Today is my mother’s 68th birthday

She does not remember.  

And she does not know.

Just over two weeks ago she suddenly started sleeping.  Fourteen, sixteen, eighteen hours a day.  She would sleep all night, wake up, eat one waffle, and then sleep on the couch for seven more hours.

She curls up next to my father and sleeps for hours, her head on his chest, listening to him breathe.

We both stop and watch her nowadays, pausing as we pass by the couch.  We are listening for her to breathe, too.


The nurse from hospice came to the house on Thursday morning for her intake appointment.  

Mom slept through the whole thing.


It is a struggle to get any food or liquid in her.  She pushes us away after two or three bites of anything.  And if she drinks anything thinner than Boost, she coughs.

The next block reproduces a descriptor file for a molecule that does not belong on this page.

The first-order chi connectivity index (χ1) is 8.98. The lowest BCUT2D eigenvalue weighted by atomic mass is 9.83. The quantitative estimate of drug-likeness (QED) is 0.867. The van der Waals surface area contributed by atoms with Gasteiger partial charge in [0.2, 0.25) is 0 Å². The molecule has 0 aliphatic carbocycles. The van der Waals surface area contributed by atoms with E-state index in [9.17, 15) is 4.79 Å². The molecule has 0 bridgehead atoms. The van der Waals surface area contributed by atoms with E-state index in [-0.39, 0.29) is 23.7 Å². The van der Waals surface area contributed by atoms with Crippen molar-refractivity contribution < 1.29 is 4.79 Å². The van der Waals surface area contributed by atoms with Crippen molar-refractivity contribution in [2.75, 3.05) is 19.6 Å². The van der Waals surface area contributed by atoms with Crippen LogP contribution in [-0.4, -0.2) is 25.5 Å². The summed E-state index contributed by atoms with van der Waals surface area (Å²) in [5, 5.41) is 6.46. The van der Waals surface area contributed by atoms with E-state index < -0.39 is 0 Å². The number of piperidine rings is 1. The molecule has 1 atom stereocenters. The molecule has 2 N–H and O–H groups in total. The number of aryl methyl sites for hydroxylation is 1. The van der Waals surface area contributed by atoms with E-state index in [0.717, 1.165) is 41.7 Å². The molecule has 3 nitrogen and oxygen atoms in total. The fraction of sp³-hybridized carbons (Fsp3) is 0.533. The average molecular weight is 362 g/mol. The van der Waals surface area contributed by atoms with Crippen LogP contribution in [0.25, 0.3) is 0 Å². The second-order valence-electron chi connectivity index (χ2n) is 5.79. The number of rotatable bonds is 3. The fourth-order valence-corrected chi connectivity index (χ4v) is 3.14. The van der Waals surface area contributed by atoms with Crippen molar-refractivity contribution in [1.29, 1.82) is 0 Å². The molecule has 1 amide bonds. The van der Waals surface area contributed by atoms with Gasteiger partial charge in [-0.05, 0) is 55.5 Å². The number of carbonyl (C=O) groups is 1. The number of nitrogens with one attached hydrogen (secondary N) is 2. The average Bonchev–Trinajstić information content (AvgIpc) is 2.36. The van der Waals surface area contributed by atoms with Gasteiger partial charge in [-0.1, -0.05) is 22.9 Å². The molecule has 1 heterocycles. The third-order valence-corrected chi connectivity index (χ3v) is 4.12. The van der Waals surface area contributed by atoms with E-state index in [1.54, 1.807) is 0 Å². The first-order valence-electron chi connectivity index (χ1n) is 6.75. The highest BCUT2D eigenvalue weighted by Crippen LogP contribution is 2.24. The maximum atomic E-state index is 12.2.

She paces much less now.  She rarely picks things up.  She’s lost so much weight that her pants are hanging off her hips, and she constantly knots and ties and unties and pulls at the drawstrings, as if they are the most confusing things in the world, a puzzle that she must solve at all costs.

She is constantly off balance.  She shuffles, terrified of falling.  

She falls regardless, landing on her butt on the carpet seconds before my father and I reach her, having lunged for her across the room.  

Then she is inconsolable, terrified.


What I want for my mother’s birthday is for her to no longer be afraid.


I do not know when my mother will die.

Alzheimer’s is just that type of asshole, and Early Onset even more so.

We exist in a floating, blurry, liquid world of grief as we tally the “Lasts” and the “Losts.”

When was the last day she remembered her grandson?  That day is lost to us.

When was the last day she was able to dress herself?  That day was months ago.

This will be her last birthday.  

She made it to 68 for us.

And although she can’t, we will remember it for her.

Mom, 1959